And we also had guests from the Geological Survey of Norway and the University of Essex in the UK. The primary outcome of the workshop was a set of recommendations on how to design a continental scale soil geochemical survey, in other words how to select the sample sites and also what the sampling protocols from the survey should be and what the analytical protocol should be.
Now the participants in the workshop also made some recommendations that really complicated our lives a little bit as well. They said as long as you guys are out collecting soils across the continent, why not look at the distribution of selected organic compounds such as pesticides.
They also recommended that we perform some level of microbial characterization of the soils because this type of characterization had never been done before at a continental scale. All of these were wonderful suggestions but we quickly realized that we couldn't just jump in to a full continental scale project trying to implement all of these recommendations that went far beyond our initial mandate of soil inorganic geochemistry.
So at that point in time we decided that that we would need a pilot phase to test and refine all of those recommended protocols before we embarked on the full sampling of the continent.
Alex Demas: So how did you go about designing this pilot phase?
Dave Smith: Well we had had yet another workshop. This time in Davis, California and we discussed this very issue on how to design our pilot studies. For this workshop, there were 26 attendees again representing all three countries and we came up with a plan that had really served us quite well. We decided that we would conduct our pilot studies at two very different scales.
One pilot study was at a truly continental scale and involved sampling soils along two transects across he continent. We had a north-south transect which extended from Northern Manitoba in Canada on down to the US Mexico border near El Paso, Texas then on down to the Pacific Coast of Mexico just west to Acapulco. Then we had a west to east transect that ran right through the center of the US along the thirty eighth parallel from just north of San Francisco to the Atlantic Coast of Virginia.
Our sample sites were spaced about 40 kilometers apart along those transects and we collected four different sample types at each site. Those sample types included material from a depth of zero to five centimeters. Then we collected the organic rich soil O horizon where it was present we collected a composite of the soil A horizon which is the uppermost mineral soil. And we also collected a sample from the soil C horizon which is generally the weathered parent material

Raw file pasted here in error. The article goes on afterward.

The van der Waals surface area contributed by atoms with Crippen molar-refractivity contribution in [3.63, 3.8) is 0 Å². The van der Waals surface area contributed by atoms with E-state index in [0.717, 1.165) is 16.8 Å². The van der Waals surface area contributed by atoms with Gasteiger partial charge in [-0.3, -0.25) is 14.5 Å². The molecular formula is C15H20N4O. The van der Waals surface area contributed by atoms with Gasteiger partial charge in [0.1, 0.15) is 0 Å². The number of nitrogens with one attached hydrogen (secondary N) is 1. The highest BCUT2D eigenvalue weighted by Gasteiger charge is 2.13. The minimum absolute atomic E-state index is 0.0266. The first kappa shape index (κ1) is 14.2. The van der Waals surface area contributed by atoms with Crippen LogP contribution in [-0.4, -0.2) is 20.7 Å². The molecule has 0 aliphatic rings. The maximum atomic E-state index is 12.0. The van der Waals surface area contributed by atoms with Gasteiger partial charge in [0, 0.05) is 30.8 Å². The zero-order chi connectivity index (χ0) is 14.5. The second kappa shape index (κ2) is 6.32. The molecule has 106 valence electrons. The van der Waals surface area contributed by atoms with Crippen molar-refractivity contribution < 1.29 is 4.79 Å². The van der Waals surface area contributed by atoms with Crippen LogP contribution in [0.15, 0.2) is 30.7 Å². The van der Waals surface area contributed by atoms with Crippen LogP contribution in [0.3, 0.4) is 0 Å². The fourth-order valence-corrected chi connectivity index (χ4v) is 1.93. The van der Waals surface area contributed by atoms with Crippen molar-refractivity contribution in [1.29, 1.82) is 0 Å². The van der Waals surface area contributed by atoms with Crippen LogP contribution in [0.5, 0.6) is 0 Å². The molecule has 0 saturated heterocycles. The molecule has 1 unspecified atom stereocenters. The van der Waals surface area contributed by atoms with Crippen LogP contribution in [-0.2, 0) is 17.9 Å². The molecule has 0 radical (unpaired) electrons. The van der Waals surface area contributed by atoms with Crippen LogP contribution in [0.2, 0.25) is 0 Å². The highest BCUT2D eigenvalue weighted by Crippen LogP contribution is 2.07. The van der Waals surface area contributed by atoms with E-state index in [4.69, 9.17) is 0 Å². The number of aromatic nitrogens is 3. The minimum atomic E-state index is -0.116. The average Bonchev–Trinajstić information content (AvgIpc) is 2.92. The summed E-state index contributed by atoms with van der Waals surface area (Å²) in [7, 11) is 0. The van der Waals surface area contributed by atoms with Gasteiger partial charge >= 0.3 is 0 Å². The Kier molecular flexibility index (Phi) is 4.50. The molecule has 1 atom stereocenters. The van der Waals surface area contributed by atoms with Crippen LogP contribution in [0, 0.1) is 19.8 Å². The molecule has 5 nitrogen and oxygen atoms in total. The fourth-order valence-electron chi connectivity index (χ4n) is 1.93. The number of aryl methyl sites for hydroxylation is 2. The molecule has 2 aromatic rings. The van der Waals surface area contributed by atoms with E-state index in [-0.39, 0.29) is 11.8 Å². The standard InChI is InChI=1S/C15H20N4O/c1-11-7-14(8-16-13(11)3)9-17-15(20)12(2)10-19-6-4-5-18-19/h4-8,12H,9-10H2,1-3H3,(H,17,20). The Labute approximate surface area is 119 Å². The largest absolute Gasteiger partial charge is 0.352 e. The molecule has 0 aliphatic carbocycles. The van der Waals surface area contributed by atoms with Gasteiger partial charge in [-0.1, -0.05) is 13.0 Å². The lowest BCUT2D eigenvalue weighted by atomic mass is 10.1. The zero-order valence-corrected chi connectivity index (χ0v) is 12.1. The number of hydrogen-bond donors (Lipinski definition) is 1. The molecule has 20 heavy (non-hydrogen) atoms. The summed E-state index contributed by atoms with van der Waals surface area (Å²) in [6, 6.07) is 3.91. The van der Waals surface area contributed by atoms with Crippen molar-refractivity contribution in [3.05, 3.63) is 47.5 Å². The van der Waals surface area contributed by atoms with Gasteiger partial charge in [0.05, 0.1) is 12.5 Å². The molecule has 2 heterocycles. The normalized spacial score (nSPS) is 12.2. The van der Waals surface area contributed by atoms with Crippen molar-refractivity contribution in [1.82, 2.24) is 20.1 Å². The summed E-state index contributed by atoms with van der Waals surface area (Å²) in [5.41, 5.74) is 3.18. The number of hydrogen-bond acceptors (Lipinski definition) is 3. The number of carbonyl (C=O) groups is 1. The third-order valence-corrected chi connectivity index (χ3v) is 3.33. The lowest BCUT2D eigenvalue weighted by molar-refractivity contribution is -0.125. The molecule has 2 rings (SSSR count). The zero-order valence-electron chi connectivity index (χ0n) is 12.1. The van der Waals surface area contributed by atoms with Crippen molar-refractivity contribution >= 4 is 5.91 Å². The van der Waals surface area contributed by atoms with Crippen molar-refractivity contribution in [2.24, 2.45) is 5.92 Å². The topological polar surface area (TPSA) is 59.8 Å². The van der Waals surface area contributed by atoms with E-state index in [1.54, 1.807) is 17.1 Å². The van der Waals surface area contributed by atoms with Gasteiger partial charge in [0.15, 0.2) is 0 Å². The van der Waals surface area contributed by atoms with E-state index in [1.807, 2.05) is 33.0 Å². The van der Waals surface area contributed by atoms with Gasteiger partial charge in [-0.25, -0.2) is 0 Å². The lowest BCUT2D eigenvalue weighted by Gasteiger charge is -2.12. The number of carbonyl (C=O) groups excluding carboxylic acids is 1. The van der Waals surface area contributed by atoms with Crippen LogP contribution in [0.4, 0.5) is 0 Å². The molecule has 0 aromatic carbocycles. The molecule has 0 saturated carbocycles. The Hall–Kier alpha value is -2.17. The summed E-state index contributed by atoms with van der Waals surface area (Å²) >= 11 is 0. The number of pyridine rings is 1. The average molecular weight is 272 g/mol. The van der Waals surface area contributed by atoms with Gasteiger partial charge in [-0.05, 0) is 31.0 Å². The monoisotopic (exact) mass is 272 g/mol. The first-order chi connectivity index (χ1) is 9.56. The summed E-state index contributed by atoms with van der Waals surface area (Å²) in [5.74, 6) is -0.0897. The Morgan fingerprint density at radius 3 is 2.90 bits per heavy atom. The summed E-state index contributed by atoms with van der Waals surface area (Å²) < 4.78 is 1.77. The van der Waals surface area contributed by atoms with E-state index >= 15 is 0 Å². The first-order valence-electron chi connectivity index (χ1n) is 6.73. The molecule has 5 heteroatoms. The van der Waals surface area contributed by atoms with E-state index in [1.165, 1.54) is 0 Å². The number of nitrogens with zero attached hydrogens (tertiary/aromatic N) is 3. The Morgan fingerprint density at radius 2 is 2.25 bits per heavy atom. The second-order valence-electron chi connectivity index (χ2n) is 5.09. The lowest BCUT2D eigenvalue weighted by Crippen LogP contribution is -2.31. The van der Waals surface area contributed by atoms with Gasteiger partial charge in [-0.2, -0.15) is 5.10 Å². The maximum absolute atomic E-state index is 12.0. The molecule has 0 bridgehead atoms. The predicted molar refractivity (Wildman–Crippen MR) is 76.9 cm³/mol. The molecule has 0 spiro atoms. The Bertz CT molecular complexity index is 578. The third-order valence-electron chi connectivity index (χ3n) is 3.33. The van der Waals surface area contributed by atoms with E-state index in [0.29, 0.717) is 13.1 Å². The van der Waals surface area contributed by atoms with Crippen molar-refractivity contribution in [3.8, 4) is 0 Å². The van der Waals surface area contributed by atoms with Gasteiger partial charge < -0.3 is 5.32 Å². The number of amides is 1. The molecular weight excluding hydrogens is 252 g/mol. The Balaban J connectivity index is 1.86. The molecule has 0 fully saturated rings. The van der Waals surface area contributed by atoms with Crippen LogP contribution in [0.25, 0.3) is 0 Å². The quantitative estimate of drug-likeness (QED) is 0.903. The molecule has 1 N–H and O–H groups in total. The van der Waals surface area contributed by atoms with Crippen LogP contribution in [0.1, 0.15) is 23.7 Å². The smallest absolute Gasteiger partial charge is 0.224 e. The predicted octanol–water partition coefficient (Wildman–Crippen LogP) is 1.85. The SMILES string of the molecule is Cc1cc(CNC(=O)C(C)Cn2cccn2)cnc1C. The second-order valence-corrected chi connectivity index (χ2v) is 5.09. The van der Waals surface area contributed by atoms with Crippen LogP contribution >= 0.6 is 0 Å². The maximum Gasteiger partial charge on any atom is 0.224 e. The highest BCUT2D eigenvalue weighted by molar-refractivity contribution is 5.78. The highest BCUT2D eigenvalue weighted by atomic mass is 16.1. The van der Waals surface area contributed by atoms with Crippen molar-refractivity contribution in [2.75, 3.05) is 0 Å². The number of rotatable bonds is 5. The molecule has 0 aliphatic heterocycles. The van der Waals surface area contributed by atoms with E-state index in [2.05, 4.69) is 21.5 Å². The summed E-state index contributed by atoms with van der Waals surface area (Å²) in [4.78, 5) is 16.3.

Now this work was conducted in the US and Canada in the summer and fall of 2004. The Mexicans were a little bit behind. They started their work the year after that. The analytical work involved inorganic geochemistry, quantitative mineralogy, microbial characterization and the determination of organochlorine pesticides sort of our as our contribution to the organic chemistry side of the equation.
Now in addition to this continental scale pilot study we also did a regional scale pilot study in about a 20,000 square kilometer area in Northern California. The study area extended from the Pacific Coast all the way to the California and Nevada border and Sacramento, it's at the very center just to give you an idea of where that is. This regional scale study was designed more to represent a higher resolution follow-up investigation of an area of interest that we might identify from the continental scale work.
Now this pilot phase was completed both the transects and the regional scale study in 2007 and we immediately applied some of the lessons learned and started the full continental scale sampling that same year.
Alex Demas: So what were some of the lessons learned in the pilot phase of the project? How did that extrapolate on to the big project?
Dave Smith: Well in particular we learned that we simply could not carry out all the recommendations from the 2003 workshop. There was just far too many and too complicated. It was far too expensive to analyze for organic compounds and also to conduct the extensive microbial characterization suggested by our 2003 workshop. So we eliminated those from our protocols with the exception of one bit of microbiology.